Today Manager Ozzie Guillen might have filled out the lineup card that would be the blue-print for the rest of the season, or maybe, just opening day.
1. Pablo Ozuna—2B
2. Orlando Cabrera—SS
3. Jim Thome—DH
4 Paul Konerko—1B
5. Nick Swisher—LF
6. Jermaine Dye—RF
7. A.J. Pierzynski—C
8. Joe Crede—3B
9. Alexei Ramirez—CF
To start off, Ozzie has already come out and said that the speedster, Pablo Ozuna, would be leading off on opening day at Cleveland. This decision is purely based on the fact that Ozuna is batting well above .300 against Cleveland's opening day starter, C.C. Sabathia.
Filling the void left from when Tadahito Iguchi was traded to the Padres, Orlando Cabrera is batting in the two hole. Cabrera was brought in to fill that exact goal. O-Cab has the speed as well as the plate discipline to bat there. With twenty six sacrifice flies and sacrifice hits over the past two seasons, he is the right man to get the runner moving and over.
Batting third is the stalwart, Jim Thome. Thome was brought in less than a month after the White Sox won it all in 2005 to be a left handed bat to protect and compliment Paul Konerko. Along with Thome came a career .280 batting average, .409 on-base-percentage, just under 1400 RBI's, and, as of last year, over 500 career Home Runs.
Cleaning up in the White Sox lineup is the face of the offense over the past six years, Paul Konerko. Konerko has been the clean up hitter for the White Sox for as long as most fans can remember. He brings to the table a career .281 batting average, .353 on-base-percentage, 276 Home Runs, and just under 900 RBI's.
Batting behind Konerko may come as a shock to most people, but there he is, Kenny William's biggest offseason pick up, Nick Swisher. I understand why Ozzie is batting Swisher fifth over Jermaine Dye. It is simple. Ozzie wants to break up the two power righties in the middle of the line up.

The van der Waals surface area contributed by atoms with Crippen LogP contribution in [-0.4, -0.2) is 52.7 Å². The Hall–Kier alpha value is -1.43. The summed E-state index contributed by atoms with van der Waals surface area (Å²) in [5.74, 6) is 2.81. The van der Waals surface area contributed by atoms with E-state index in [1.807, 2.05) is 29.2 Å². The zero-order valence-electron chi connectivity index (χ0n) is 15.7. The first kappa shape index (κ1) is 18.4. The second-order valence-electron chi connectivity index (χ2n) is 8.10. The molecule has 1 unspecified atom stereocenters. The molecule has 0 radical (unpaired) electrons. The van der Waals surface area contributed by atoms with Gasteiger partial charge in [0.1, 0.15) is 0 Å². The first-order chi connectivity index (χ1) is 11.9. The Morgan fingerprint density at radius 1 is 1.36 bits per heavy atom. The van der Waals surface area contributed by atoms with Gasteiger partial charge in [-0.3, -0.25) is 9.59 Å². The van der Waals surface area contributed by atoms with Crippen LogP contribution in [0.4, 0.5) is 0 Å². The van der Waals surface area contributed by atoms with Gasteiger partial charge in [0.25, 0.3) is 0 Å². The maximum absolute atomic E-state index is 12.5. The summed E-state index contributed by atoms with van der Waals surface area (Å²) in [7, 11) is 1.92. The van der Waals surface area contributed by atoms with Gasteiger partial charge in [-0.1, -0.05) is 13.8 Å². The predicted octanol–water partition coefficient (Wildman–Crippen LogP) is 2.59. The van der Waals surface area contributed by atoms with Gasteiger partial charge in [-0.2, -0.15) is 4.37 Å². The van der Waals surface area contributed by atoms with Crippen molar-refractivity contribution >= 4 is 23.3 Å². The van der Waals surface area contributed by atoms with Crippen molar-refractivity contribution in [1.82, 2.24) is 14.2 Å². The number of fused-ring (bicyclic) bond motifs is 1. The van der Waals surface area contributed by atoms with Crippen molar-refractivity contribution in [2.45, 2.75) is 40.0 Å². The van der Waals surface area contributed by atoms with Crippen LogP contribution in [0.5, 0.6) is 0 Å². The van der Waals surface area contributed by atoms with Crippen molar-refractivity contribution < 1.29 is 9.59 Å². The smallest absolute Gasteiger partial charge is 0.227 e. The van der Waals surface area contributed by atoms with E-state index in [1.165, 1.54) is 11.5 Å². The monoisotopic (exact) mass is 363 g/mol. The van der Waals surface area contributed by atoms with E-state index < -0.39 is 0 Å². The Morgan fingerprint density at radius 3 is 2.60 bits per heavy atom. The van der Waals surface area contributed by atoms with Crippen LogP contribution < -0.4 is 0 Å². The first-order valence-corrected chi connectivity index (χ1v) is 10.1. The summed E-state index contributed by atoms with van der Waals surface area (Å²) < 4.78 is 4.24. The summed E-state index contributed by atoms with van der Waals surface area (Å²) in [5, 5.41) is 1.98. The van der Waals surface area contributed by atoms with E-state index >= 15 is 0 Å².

The switch hitting Swisher allows Ozzie to be able to alternate righties and lefties up and down his lineup. Last season Swisher set career highs in batting average (.262), on-base-percentage (.381), walks (100), and hits (141). With how the Sox stuggled just to get on base last season, Swisher is a welcome change of pace.
Batting sixth is the White Sox '05 World Series MVP, Jermaine Dye. Dye slumped last season (not unlike all of the White Sox offense) after coming off a career year in 2006. Dye offers almost identical statistics to Konkero in every offensive category. Perhaps another reason to drop Dye down in the lineup is to hope that he bounces back from last season.
A.J. Pierzynski bats seventh. The White Sox backstop has a career average of .284 and an on-base-percentage of .328. Despite being considered poor compared to most other names in this lineup, for a catcher, A.J. can still swing the bat.
The former Sliver-Slugger Winner turned back surgery recovering third basemen bats eight. Limited to just 167 at-bats last season, the only way to look at Crede's offensive ability is to look back on 2006. In '06, Crede batted .283 with a .323 on-base-percentage with 30 Home Runs and 94 RBI's. We can only hope that Crede returns to pre-surgery form.
Rounding out the powerful White Sox lineup is the relatively unknown Alexei Ramirez. Ramirez has played himself into a roster position this spring. When signed, experts were quoted in saying that Cuban baseball was the American equivalent of short season Single-A ball.
Since his first start in spring, he impressed Ozzie and the entire staff. Ramirez went from an unknown Cuban defector to the soon-to-be starting second basemen to utility player. No one really knows what to expect from this rookie. But if spring training is any example, it will be a good year.
When completely healthy, the '08 White Sox should be able to go toe to toe offensively with just about any team in either league. Putting last season aside, the White Sox have the talent and ability to be in every game that they play in, no matter the score.
With Opening Day less than one week away, White Sox fans are dying to see this machine at work.